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Hot Rods Certain plug wires running parallel or touching ??

Discussion in 'The Hokey Ass Message Board' started by blazedogs, Jun 28, 2022.

  1. blazedogs
    Joined: Sep 22, 2014
    Posts: 502

    blazedogs
    Member

    Big garage discussion last night with all us old timers. Has been talked about before; but many say rubbish,no truth in it. ( Engine SBC w. HEI Ignition Plug wires running from Spark plugs to the dist. )
    Half agree there is sometimes a problem the biggest issue is with number 5 and number 7 wires on driver s side next to ea other Can cause a misfire that that can be hard to find & determine
    Any opinions on this?? gene in Mn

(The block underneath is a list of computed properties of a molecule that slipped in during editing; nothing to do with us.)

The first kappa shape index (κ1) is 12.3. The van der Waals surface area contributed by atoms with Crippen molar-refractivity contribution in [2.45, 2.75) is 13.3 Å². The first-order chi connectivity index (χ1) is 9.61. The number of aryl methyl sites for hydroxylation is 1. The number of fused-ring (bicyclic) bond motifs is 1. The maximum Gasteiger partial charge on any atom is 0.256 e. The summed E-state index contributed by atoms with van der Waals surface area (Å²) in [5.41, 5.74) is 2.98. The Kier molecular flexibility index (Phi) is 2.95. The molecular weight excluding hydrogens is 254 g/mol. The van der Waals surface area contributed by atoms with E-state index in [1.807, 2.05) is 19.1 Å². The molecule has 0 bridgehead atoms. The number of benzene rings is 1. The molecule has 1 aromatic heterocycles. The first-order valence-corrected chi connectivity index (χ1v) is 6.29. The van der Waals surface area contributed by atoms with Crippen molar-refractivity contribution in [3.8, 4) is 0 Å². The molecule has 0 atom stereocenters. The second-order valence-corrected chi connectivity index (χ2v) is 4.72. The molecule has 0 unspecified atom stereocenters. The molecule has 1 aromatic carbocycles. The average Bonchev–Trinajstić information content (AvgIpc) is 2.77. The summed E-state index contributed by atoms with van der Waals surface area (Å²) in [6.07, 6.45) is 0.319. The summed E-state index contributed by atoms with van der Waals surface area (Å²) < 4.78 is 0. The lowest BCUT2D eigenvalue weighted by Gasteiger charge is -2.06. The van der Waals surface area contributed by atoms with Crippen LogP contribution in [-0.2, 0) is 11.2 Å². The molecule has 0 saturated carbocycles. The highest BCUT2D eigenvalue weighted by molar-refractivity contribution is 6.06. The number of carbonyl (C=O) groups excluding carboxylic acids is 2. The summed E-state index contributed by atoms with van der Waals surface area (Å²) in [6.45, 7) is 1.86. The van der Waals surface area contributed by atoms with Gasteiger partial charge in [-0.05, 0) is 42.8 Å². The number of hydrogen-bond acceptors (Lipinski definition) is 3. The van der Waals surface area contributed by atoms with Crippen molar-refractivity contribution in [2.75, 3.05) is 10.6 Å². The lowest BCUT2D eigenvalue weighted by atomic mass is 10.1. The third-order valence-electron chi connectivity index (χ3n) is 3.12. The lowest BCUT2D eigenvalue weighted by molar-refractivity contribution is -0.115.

2. It's my understanding that its easy to get those wires crossed when plugging them onto the cap which would cause a misfire.
     
    gimpyshotrods likes this.
  3. blazedogs
    Joined: Sep 22, 2014
    Posts: 502

    blazedogs
    Member

    Nope ( not) referring to plugging them in the dist wrong A issue when they touch or are to parallel to one another
     
  4. larry k
    Joined: Feb 23, 2009
    Posts: 445

    larry k
    Member

    Only on old leaking wires , but it can happen !!!
     

  5. Kevin Ardinger
    Joined: Aug 31, 2019
    Posts: 447

    Kevin Ardinger
    Member

    Ford had a issue in the 90s where 7 and 8 ran parallel to each other causing a intermittent misfire allegedly. Can’t say I ever verified one but it was a bulletin from Ford
     
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  6. squirrel
    Joined: Sep 23, 2004
    Posts: 51,497

    squirrel
    Member

    Running them parallel for a ways can let one wire induce voltage into the other. Whether it's enough to cause a misfire...hmmm....I guess you can try it and see. Chevy usually separated them.